AMC’s versatile form-factors gives ATCA availability and flexibility an added boost by enabling designers to partition their blades in a way that is optimized for their scalability, upgradeability and field serviceability requirements. AMC supports four module sizes: half-height single width, half-height double width and a full-height version of both of these. The AMC spec also provides detailed guidelines for building three types of ATCA carrier boards—short, long and hybrid. The short carrier has bays for up to eight AMC modules. The long carriers provide bays for up to four AMC modules, with two thirds of the board reserved for other components. The hybrid carrier provides for portions of either long, short or no module bays along the faceplate of the board.
Architecturally, long carriers are generally perceived as baseboards that provide primary functionality, with AMCs acting as a functional extension of the onboard circuitry. This is the conventional role of mezzanine cards. The short carrier, however, is more aptly viewed as a modularly constructed blade or extension of the ATCA fabric. Here, the carrier performs generic functions such as distributing power, system management infrastructure and fabric interconnectivity, while field replaceable AMC modules provide the primary functionality.
The short carrier, in particular, facilitates the design of highly modular systems. An ATCA shelf equipped with 16 ATCA short carriers, for example, can hold up to 128 AMC modules. This high degree of modularity gives TEMs tremendous flexibility in the way they partition their systems. Using AMC modules, designers are free to create scaleable, high-density modules dedicated to a specific function, such as control, SIGTRAN signaling, transcoding, interfacing or packet processing. They can also combine multiple functions on a single blade and alter the mix as applications and/or system partitioning changes.
Figure 3 shows how an ATCA card equipped with Advanced Mezzanine Card modules might be used to implement a scaleable signaling blade. The server module runs the upper level signaling stacks such as SS7 MTP3, SCCP, ISUP, TCAP and/or MAP. The signaling modules run the lower level signaling protocol such as SS7 MTP1 and MTP2. Mass storage devices log blade and signaling link activity.
The fine granularity of modular ATCA/AMC carriers offers significant cost savings for telecom OEMs. Modular blades cost less to produce because they can be configured using generic AMC components such as network interfaces, network processors, DSP farms, mass storage devices and encryption/decryption devices that can be reused across multiple blades, thereby facilitating volume production.
Modular ATCA/AMC blades also reduce cost by reducing the number of unique blades that telecom OEMs have to purchase and stock. With ATCA/AMC, TEMs can stock a single generic carrier board that spans several products, along with the AMCs needed to configure that carrier for specific applications. This is not possible with traditional mezzanine architectures like PMC because PMC modules aren’t field replaceable. They’re typically bolted on at the factory and sold to the telecom OEM as a single unit. Thus, the TEM has to purchase and stock a unique board for each application.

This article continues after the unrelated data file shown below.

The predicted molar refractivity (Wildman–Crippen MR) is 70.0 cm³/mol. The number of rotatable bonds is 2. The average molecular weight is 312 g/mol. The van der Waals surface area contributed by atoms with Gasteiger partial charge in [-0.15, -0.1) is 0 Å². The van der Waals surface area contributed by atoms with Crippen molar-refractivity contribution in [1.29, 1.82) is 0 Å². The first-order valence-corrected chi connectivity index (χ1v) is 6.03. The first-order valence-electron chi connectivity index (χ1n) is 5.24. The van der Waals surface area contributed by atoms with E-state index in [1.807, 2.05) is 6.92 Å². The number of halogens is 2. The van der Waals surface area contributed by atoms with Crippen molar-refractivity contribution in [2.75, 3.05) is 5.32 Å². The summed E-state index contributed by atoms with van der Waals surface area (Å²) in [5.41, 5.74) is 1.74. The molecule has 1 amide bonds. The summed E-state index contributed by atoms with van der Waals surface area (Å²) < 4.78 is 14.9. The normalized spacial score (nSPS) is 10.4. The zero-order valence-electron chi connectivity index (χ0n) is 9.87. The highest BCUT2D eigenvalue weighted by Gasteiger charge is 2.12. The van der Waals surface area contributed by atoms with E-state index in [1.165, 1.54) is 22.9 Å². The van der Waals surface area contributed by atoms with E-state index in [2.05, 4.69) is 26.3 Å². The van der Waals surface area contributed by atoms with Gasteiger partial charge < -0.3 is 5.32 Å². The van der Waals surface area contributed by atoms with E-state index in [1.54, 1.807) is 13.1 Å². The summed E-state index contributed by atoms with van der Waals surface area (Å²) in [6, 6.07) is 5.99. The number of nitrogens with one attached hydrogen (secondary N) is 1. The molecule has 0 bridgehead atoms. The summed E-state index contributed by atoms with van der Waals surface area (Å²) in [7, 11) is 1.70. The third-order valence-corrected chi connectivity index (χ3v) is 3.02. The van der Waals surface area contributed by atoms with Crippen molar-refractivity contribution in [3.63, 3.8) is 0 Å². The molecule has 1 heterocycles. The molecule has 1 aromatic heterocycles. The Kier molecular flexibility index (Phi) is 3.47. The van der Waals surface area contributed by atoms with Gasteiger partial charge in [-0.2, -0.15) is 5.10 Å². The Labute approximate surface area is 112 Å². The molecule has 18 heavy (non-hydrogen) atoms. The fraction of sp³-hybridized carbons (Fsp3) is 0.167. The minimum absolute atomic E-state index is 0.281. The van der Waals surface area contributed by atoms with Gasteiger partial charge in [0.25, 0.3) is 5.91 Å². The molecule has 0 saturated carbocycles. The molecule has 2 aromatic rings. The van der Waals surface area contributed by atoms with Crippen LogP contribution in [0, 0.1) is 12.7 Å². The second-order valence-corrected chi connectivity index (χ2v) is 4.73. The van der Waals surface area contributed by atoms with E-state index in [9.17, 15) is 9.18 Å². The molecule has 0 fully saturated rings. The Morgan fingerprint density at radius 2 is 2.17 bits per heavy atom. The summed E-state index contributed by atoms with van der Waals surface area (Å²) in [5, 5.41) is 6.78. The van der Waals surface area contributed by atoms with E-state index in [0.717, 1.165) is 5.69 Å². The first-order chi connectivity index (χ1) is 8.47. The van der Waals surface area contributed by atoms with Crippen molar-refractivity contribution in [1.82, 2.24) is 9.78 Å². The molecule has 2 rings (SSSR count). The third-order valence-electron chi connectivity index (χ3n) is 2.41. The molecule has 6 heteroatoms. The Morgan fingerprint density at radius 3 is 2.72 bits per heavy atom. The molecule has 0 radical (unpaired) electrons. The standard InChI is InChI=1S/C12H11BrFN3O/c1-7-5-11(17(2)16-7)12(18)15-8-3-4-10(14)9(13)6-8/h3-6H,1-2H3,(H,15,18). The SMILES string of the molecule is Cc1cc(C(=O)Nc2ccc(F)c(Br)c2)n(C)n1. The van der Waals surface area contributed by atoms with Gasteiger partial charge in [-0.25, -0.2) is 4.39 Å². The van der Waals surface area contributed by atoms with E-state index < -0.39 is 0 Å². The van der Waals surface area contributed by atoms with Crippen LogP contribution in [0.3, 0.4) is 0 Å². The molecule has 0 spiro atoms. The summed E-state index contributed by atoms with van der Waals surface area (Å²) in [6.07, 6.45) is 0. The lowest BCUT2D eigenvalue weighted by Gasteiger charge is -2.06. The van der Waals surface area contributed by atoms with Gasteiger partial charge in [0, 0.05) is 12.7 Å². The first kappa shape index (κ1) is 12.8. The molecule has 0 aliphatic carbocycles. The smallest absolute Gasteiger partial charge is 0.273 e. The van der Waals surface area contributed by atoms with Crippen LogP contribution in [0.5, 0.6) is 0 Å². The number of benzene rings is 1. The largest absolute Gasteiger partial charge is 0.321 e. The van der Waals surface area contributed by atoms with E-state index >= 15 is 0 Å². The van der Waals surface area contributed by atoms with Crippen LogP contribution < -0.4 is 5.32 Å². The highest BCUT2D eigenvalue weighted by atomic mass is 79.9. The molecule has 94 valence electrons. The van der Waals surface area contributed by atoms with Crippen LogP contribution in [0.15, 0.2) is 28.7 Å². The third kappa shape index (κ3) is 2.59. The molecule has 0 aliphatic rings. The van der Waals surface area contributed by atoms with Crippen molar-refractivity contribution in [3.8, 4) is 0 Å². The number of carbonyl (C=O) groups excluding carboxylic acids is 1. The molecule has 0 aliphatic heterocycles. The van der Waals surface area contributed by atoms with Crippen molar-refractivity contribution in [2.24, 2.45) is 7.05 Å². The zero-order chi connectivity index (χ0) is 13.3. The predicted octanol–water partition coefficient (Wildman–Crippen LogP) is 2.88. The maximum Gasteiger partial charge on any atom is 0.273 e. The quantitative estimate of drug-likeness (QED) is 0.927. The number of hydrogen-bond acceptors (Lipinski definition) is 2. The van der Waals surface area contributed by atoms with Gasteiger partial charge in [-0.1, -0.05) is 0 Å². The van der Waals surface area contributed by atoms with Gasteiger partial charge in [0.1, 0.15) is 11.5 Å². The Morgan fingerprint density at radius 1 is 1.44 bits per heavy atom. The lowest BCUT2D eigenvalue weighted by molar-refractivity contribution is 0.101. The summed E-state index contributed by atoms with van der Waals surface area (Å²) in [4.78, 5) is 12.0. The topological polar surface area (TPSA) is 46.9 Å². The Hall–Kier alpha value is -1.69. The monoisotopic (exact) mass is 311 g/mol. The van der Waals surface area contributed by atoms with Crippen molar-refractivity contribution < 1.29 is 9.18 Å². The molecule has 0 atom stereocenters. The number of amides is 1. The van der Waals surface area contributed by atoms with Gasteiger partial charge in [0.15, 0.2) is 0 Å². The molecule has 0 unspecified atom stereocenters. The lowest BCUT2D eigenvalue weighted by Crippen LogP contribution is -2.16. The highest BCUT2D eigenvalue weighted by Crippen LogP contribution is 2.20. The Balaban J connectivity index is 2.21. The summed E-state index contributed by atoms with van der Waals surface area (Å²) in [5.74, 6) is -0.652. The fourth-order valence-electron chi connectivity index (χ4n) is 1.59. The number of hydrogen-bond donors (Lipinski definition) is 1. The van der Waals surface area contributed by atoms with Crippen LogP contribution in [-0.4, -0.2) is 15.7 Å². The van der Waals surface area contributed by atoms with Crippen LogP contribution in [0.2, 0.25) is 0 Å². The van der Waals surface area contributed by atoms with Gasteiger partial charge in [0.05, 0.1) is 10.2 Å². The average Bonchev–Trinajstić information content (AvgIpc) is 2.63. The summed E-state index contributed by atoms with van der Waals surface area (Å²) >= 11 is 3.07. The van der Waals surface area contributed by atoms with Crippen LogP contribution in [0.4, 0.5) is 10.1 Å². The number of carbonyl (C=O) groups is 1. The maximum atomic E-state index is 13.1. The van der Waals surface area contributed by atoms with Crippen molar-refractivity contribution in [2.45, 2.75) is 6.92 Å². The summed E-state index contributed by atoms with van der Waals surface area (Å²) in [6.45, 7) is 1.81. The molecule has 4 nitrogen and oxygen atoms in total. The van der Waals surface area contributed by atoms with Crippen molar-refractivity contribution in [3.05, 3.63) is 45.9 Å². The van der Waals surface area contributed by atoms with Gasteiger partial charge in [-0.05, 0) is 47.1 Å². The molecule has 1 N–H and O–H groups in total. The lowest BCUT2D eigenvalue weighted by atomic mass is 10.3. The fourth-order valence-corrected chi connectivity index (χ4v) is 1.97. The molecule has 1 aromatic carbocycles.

Modular, field replaceable ATCA/AMC systems are also easier and less expensive to scale and upgrade, reducing equipment costs by enabling carriers to deploy the minimal hardware needed to service their subscriber base. Consider for example, an ATCA-based core router equipped with AMC-based network processor modules, or a VoIP gateway equipped with AMC-based transcoding modules. Both systems could be deployed in a minimal configuration and scaled later without replacing the whole blade or taking it off line.
Fine-grain ATCA/AMC blades also reduce provisioning cost by enabling systems to be scaled and provisioned according to actual demand. For example, consider an ATCA WAN card equipped with eight AMC cards, each providing four T1 channels. In this configuration, the T1 channels can be added and provisioned in blocks of four rather than 32. This fine granularity also reduces the cost of sparing. Regardless of the number of active channels used in the system, spare replacements—on line and on the shelf—usually require only one or two modules, not an entire 32-channel carrier board.
In addition to reducing cost, the modular “Lego-like block” approach provides faster time-to-market. The greater the number of functional elements that are available off-the-shelf (or from prior projects), the smaller the number of functional elements that must be designed and tested from scratch. This building block approach greatly reduces overall complexity and ground-up design, thereby reducing development time.
Modular systems also enhance availability by reducing the impact of component failures. Consider, again, an ATCA WAN card equipped with eight AMC modules, each providing four T1 channels. A failure in any particular T1 channel might at most take out four T1 channels, versus all 32 for a monolithic card on which the 32 channels are mounted directly to the baseboard. Similarly, failures to any single AMC module on a multi-channel SIGTRAN signaling blade or DSLAM blade would only impact the signaling links or subscriber connections provided by that module.
AdvancedTCA baseboards equipped with Advanced Mezzanine Cards (AMCs) are poised to become the dominant platform for high-availability telecom applications. ATCA’s high throughput, multi-protocol support, high-power capability, hot-swappability and integrated system management provide a solid baseline telecom fabric. AMC extends the benefits of that fabric to individual modules, enabling designers to customize, scale, upgrade and service their systems with a finer degree of granularity. Together ATCA and AMC greatly reduce the time and cost associated with developing, upgrading and servicing high-performance, high-availability telecom systems. This will allow TEMs to outsource enabling technology and lower maintenance costs while providing a roadmap to future technologies.
Artesyn Communication Products